surrounding strategic change. Sense giving is the attempts to influence the outcomes through communication of thoughts and thus gain support. Sense making involves noticing, framing and diagnosis of an issue. Adapted from Floyd and Woolridge 1992, 1996 Deliberate strategies Implementation Deployment of capabilities Facilitating Incorpora tion Envir onme nt Synthesizing Accumulation of new capabilities Championing FIGURE 1 Shared strategic understanding Incorporation in capability set of firm Performance

Emergent strategies

Through the processes of sense making, sense giving and issue selling the middle level managers are able to determine their involvement in organisational strategic issues and exert influence to facilitate acceptance of their supported initiatives. The combination of involvement and influence (both upward and downward) results in the four roles they are credited withsynthesizing (sense making and sense giving); facilitating (sense making and sense giving); championing (sense giving and issue selling) and implementing ( sense giving).


Organisations can be seen as interpretation systems (Weick 1979) or as complex adaptive systems with dispersed controls, multiple integrated levels of building blocks and members acting consistent with their expectations (Floyd and Woolridge 2000) or as social systems consisting of patterned recurring relationships among individuals whose roles are linked by networks transmitting information, affect and influence. In these views; people organize themselves to make sense of the inputs and enact them back to make order out of the world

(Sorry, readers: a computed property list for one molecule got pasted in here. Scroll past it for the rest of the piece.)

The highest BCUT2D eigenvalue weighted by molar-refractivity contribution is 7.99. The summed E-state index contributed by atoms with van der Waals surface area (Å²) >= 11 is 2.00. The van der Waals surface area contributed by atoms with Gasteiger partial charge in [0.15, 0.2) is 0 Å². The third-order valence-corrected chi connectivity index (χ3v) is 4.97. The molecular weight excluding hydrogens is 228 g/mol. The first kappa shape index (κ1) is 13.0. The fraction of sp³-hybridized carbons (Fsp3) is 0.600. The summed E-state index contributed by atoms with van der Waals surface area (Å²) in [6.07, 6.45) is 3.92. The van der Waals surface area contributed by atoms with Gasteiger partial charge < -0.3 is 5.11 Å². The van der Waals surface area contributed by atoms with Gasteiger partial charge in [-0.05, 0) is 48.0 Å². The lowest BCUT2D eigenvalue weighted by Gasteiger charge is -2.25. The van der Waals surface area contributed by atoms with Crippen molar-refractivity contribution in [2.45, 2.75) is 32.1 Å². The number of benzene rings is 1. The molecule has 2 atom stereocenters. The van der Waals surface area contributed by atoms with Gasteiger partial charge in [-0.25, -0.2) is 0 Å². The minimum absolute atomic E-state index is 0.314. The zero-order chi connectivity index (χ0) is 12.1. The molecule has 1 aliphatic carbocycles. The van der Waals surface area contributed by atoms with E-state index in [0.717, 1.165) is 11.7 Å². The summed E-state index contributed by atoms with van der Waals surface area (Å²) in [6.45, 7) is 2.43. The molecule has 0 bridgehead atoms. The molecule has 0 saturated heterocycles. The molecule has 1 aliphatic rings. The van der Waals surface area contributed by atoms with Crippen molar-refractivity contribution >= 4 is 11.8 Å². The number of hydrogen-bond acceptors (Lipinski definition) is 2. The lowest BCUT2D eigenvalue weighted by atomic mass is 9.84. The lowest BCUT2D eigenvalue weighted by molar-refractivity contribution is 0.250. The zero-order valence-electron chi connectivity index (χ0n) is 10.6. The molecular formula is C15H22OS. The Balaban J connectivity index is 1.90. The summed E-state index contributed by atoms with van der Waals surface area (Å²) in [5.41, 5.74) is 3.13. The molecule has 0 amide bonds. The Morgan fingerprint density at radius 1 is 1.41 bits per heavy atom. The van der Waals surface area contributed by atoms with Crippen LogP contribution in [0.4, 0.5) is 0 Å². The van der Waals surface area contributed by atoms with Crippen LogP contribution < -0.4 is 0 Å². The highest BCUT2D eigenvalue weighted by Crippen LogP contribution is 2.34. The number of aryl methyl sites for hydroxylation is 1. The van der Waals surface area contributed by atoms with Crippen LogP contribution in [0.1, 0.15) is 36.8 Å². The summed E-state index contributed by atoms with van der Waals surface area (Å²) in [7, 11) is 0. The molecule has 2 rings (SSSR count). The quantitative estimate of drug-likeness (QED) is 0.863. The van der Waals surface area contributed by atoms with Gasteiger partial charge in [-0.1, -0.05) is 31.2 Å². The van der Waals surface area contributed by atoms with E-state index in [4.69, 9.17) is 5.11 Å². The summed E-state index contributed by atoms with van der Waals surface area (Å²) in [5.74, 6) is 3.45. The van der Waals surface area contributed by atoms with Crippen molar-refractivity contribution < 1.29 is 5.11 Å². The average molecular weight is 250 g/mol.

(Weick and Sutcliffe 2005). Organisational sense making can be seen as organizing through communication in a social community where know how and information combine into knowledge and adaptability depends upon the speed and efficiency of creation and transfer of knowledge (Kogut and Zander 1996).The recombination of this knowledge allows evolution of capabilities (Kogut and Zander 1992) which organisations make use to exploit opportunities present in the environment. Organisation attention, sense making and knowledge generation through involvement and influence of members determines organisational performance. In an organisation; top management mediates between the organisation and capital markets to maintain economic discipline and take care of stakeholders interests; core transforms inputs into outputs and the middle management, who have the largest connections, hold the organisation together transferring knowledge and influence (Floyd and Woolridge 2000). It highlights the criticality of the role of middle management which is influenced very much by the context in which they operate. Factors which influence their performance can be categorized into individual and organisational factors. INDIVIDUAL FACTORS These are the factors which determine the ability of the middle level manager to show involvement and use influence in the performance of his work related activities. The ability to influence is influenced by an individuals educational background, his functional experience and the diversity of his experience (hambrick 2005). Personality traits like N-ACH (need for achievement), internal locus of control, personal initiative and persistence influence the ability of a manger to exercise and use influence (miller and droge 1986; frese and Fay 2001). These individual characteristics increase the cognitive ability of the manager, improve his communication skills and give him a greater understanding and awareness of the organisational context which facilitates the successful use of influence. ORGANISATIONAL FACTORS: Organisation al factors such as organisational strategy, absorptive capacity (Cohen and levinthal 1990), communication and information processing systems (Dollinger 1984), knowledge systems (Nonaka 1994) create the context in which the influence is exercised. They give meaning and substance to the influence tactics of managers. The influence tactics are part of the activities of the middle level managers.